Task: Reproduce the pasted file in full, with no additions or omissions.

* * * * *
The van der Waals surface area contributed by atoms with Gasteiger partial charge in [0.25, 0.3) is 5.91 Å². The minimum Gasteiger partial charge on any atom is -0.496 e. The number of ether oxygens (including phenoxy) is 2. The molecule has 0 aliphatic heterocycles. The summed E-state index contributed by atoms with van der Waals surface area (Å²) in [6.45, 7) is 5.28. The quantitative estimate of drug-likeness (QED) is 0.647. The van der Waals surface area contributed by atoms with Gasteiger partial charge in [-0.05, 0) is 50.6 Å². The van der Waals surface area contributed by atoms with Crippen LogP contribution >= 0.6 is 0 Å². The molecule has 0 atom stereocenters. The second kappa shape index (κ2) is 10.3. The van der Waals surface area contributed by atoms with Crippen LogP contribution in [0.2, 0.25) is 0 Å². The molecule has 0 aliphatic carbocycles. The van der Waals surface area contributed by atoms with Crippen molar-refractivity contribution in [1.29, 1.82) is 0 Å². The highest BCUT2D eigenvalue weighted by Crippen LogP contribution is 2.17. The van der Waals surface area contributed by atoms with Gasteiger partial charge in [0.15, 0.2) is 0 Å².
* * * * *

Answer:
The van der Waals surface area contributed by atoms with Gasteiger partial charge in [0.25, 0.3) is 5.91 Å². The minimum Gasteiger partial charge on any atom is -0.496 e. The number of ether oxygens (including phenoxy) is 2. The molecule has 0 aliphatic heterocycles. The summed E-state index contributed by atoms with van der Waals surface area (Å²) in [6.45, 7) is 5.28. The quantitative estimate of drug-likeness (QED) is 0.647. The van der Waals surface area contributed by atoms with Gasteiger partial charge in [-0.05, 0) is 50.6 Å². The van der Waals surface area contributed by atoms with Crippen LogP contribution >= 0.6 is 0 Å². The molecule has 0 atom stereocenters. The second kappa shape index (κ2) is 10.3. The van der Waals surface area contributed by atoms with Crippen LogP contribution in [0.2, 0.25) is 0 Å². The molecule has 0 aliphatic carbocycles. The van der Waals surface area contributed by atoms with Crippen molar-refractivity contribution in [1.29, 1.82) is 0 Å². The highest BCUT2D eigenvalue weighted by Crippen LogP contribution is 2.17. The van der Waals surface area contributed by atoms with Gasteiger partial charge in [0.15, 0.2) is 0 Å².